An outstanding feature of optical prisms is that they can be imitated as a flat mirror system to simulate light reflection in the prism medium. Replacing mirror assemblies is probably the most useful optical prism application because they all refract or fold light and change image alignment. To achieve an effect similar to a single optical prism, multiple mirrors are usually used. Therefore, replacing several mirrors with one prism can reduce potential calibration errors, improve accuracy, and reduce the scale and complexity of the system.
Before delving into the theory of optical prisms, you should first think about its manufacturing process. In order for optical prisms to be successfully used in most applications, very strict tolerances and precision must be met when manufacturing optical prisms. Due to the variations in shape, size, and the number of most important reflecting surfaces, large-scale automated processes are completely infeasible for optical prism manufacturing. In addition, most high-precision optical prisms tend to be manufactured in small quantities, meaning that automated processes are unnecessary.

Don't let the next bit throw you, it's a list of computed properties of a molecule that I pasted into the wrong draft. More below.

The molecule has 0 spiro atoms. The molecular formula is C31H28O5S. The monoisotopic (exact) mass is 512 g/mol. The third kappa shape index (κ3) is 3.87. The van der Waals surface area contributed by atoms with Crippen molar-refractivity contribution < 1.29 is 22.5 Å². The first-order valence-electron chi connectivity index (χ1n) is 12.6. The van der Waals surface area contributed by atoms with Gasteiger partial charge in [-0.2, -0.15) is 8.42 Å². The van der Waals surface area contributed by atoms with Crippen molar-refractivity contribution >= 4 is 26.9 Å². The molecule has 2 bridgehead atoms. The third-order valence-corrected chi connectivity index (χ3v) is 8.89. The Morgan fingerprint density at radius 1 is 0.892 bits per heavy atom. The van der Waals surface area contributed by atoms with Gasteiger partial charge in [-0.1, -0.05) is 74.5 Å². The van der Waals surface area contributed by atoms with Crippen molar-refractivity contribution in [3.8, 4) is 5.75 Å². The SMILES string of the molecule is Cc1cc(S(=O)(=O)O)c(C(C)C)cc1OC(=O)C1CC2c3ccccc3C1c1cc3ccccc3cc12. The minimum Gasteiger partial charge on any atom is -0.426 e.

The custom optical prism first obtains a piece of glass (called "glass blank") that meets a specific grade and glass type. Then abraise the glass or pass it through a metal diamond grinding wheel to produce a nearly finished product. Most glass will form a flat but still rough surface from this stage. At this time, the size of the optical prism is very close to the required specifications. Next is the fine grinding process to remove cracks under the surface, and this stage is called fine grinding. Finally, the prisms should be polished to the specified accuracy according to the specifications.